Abstract
The development of powerful natural language models has improved the ability to learn meaningful representations of protein sequences. In addition, advances in highthroughput mutagenesis, directed evolution and nextgeneration sequencing have allowed for the accumulation of large amounts of labelled fitness data. Leveraging these two trends, we introduce Regularized Latent Space Optimization (ReLSO), a deep transformerbased autoencoder, which features a highly structured latent space that is trained to jointly generate sequences as well as predict fitness. Through regularized prediction heads, ReLSO introduces a powerful protein sequence encoder and a novel approach for efficient fitness landscape traversal. Using ReLSO, we explicitly model the sequence–function landscape of large labelled datasets and generate new molecules by optimizing within the latent space using gradientbased methods. We evaluate this approach on several publicly available protein datasets, including variant sets of antiranibizumab and green fluorescent protein. We observe a greater sequence optimization efficiency (increase in fitness per optimization step) using ReLSO compared with other approaches, where ReLSO more robustly generates highfitness sequences. Furthermore, the attentionbased relationships learned by the jointly trained ReLSO models provide a potential avenue towards sequencelevel fitness attribution information.
Main
The primary challenge in sequencebased protein design is the vast space of possible sequences. A small protein of 30 residues (mean length in eukaryotes ≈ 472, ref. ^{1}) translates into a total search space of 10^{38}—far beyond the reach of modern highthroughput screening technologies. This obstacle is further exacerbated by epistasis (higherorder interactions between amino acids at distant residues in the sequence), which makes it difficult to predict the effect of small changes in the sequence on its properties^{2}. Together, this motivates the need for approaches that can better leverage sequence–function relationships, often described using fitness landscapes^{3}, to more efficiently generate protein sequences with desired properties. To address this problem, we propose a datadriven deep generative approach called Regularized Latent Space Optimization (ReLSO). ReLSO leverages the greater abundance of labelled data arising from recent improvements in library generation and phenotypic screening technologies to learn a highly structured latent space of joint sequence and structure information. Further, we introduce novel regularizations to the latent space in ReLSO such that molecules can be optimized and redesigned directly in the latent space using gradient ascent on the fitness function.
Although the fitness of a protein (we use this term in general to refer to some quantifiable level of functionality that an aminoacid sequence possesses: for example, binding affinity, fluorescence, catalysis and stability) is more directly a consequence of its folded, threedimensional structure rather than strictly its aminoacid sequence, it is often preferable to connect fitness directly to sequence since structural information may not always be available. Indeed, when generating a library of variants for therapeutic discovery or synthetic biology, either through a designed, combinatorial approach or by random mutagenesis, it is cost prohibitive to solve for the structure of each of the typically 10^{3}–10^{9} variants produced.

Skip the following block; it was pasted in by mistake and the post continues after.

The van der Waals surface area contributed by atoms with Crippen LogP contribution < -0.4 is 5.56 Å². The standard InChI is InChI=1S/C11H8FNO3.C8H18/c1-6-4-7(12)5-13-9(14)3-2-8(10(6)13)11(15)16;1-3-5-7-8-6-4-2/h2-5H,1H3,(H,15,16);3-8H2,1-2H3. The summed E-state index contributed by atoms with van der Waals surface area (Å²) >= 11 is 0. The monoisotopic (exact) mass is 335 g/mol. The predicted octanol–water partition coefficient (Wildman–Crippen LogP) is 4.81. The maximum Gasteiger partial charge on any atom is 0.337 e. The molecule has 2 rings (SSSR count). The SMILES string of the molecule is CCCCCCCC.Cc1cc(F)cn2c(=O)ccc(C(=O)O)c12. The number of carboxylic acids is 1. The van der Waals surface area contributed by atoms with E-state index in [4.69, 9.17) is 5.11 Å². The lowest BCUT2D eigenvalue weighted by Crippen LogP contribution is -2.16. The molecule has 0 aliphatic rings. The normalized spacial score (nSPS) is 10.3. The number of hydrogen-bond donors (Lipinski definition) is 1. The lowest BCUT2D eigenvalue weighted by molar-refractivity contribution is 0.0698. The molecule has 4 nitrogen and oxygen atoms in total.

Here we observe that protein design is fundamentally a search problem in a complex and vast space of aminoacid sequences. For most biologically relevant proteins, sequence length can range from a few tens to several thousands of residues^{1}. Since each position of an Nlength sequence may contain one of 20 possible amino acids, the resulting combinatorial space (≈20^{N} sequences) is often too large to search exhaustively. Notably, this problem arises with the consideration of just canonical amino acids, notwithstanding the growing number of noncanonical alternatives^{4}. A major consequence of the scale of this search space is that most publicly available datasets, although high throughout in their scale, capture only a small fraction of possible sequence space and thus the vast majority of possible variants are left unexplored.
To navigate the sequence space, an iterative search procedure called directed evolution^{5} is often applied, where batches of randomized sequences are generated and screened for a function or property of interest. The best sequences are then carried over to the next round of library generation and selection. Effectively, this searches sequence space using a hillclimbing approach, and as a consequence is susceptible to local maxima that may obscure the discovery of better sequences. Other approaches to protein design include structurebased design^{6,7}, where ideal structures are chosen a priori and the task is to fit a sequence to the design. Recently, several promising approaches have emerged incorporating deep learning into the design^{8,9}, search^{10,11} and optimization^{12} of proteins. However, these methods are typically used for in silico screening by training a model to predict fitness scores directly from the input aminoacid sequences. Recent approaches have also utilized reinforcement learning to optimize sequences^{13}. Although these approaches are valuable for reducing the experimental screening burden by proposing promising sequences, the challenge of navigating the sequence space remains unaddressed.
An alternative to working in the sequence space is to learn a lowdimensional, semantically rich representation of peptides and proteins. These latent representations collectively form the latent space, which is easier to navigate. With this approach, a therapeutic candidate can be optimized using its latent representation, in a procedure called latent space optimization.